Leave Matebeng Pass for Goats

cover image for Leave Matebeng Pass for Goats

As my mobile phone had been offline during the hike, I had received a quite constant stream of text messages during the night. Again, the internationality of the whole trip amazed me. Our group included two Finns, one American, one South African and one Argentinian, and we were chatting in mixed German and English with two older couples from Hamburg. The SMSs I received came from different countries ranging from US, Finland and Russia to Thailand, most in Finnish but some also in English or Russian.

In the morning we broke the camp and packed Rudi's car for the return trip. We discussed the route for a while with a 4x4 bus driver, but his only advice was to leave the Matebeng pass in southern Lesotho for goats. The gravel roads in the Lesotho highlands are rugged and twisty, broken with occasional stream or even a stone wall. We rode through several passes connecting valleys of breathtaking view filled with countless rondawels of the Basotho villages. Road signs were nonexistent so we had to navigate by checking distances of intersections with GPS and guessing which of the roads would be the right one. Only places marked with signs at all were the numerous primary and high schools, full of uniformed students listening to a lecture outside.

Every now and then a Basotho hut would bear a white or yellow flag, indicating to passersby that they would have something to trade. Apparently yellow flag meant the availability of beer but the meaning of the white flag was left unclear. It would anyway have to be a commodity useful even in most rural areas, as some huts we had seen in the high mountains had also flown that banner. Some guesses included milk or gasoline.

After hours of driving and a gas stop in a village where our tank was filled using an empty Coke bottle we came to Katse dam, the main point of the Highlands Water Project providing most drinking water and some electricity to the central South Africa. Near the dam the roads changed into good tarmac, to our big disappointment.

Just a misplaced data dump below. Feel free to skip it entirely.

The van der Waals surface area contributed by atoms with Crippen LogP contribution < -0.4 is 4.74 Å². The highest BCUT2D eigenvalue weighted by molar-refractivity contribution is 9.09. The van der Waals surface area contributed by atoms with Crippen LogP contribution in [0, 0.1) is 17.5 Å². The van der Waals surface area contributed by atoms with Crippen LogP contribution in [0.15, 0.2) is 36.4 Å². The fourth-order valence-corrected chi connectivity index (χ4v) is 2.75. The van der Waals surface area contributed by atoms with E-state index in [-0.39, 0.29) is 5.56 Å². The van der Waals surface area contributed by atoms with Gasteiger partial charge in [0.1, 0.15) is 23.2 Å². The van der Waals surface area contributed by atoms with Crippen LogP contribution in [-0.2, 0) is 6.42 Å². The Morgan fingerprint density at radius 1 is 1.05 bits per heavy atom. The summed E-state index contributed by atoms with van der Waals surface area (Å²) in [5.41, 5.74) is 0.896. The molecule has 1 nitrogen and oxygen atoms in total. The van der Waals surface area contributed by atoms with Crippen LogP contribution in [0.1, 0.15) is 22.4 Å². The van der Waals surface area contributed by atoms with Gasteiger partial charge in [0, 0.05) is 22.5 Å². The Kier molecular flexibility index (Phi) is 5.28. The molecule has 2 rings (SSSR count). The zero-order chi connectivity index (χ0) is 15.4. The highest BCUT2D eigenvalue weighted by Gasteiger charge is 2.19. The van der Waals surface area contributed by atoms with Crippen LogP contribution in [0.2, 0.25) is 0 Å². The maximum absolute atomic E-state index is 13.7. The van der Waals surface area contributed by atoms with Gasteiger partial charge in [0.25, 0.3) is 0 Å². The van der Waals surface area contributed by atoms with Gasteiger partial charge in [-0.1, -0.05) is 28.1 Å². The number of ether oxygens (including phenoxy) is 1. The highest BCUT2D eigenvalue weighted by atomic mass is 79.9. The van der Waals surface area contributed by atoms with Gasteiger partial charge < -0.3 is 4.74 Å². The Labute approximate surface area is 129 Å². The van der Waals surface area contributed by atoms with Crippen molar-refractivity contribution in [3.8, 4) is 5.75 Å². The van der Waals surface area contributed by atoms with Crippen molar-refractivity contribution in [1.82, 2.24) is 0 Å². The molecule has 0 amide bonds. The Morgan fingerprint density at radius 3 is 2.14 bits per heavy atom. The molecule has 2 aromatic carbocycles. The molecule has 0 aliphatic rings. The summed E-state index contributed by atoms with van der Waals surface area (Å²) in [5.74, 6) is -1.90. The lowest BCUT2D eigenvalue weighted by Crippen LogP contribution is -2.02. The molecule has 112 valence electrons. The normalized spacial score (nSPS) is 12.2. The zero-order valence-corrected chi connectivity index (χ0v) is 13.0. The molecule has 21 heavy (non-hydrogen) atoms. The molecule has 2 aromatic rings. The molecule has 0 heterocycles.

We had tried unsuccessfully to buy ice from several places along the road for cooling our beer. When we stopped to a view point to take some photos of the dam, a fierce hailstorm started solving the problem. As the hailstones were very big we ran to shelter, listening to the very hard drumming sound they made against the tin roof of the visitor centre. After the worst hail had subsided we got outside, and started collecting the hailstones into our beer cooler. As the hailstones were quite dispersed and were being melted by the rain we couldn't get the cooler filled before having to drive on. After driving for a moment we came to a canyon where the hailstones from the cliffs had collected into larger piles. Laughing, we jumped out of the car to collect them. Then we noticed a larger pile laying miraculously on the other side of the road for no apparent reason, enabling us to fill the cooler easily. "Ice from heaven", we decided.

As we drove on, we noticed that the local shepherds were quite prepared for such weather, as most of them were wearing construction helmets. The hailstorm turned into a most amazing thunderstorm, with lightning striking continuously around us for over an hour. We passed into the lowlands using the extremely beautiful Mafika-Lisiu Pass, and crossed the South African border at Ficksburg.

We drove for a dinner in a nice Italian restaurant in Clarens and camped for the night in the Golden Gate National Park. Arriving next afternoon to Johannesburg provided a very striking contrast between the ancient Basotho huts and the tall modern office buildings of Jo'burg.

In evening we went for a very nice dinner in a better-quality South African restaurant, enjoying exotic dishes like Kudu antelope.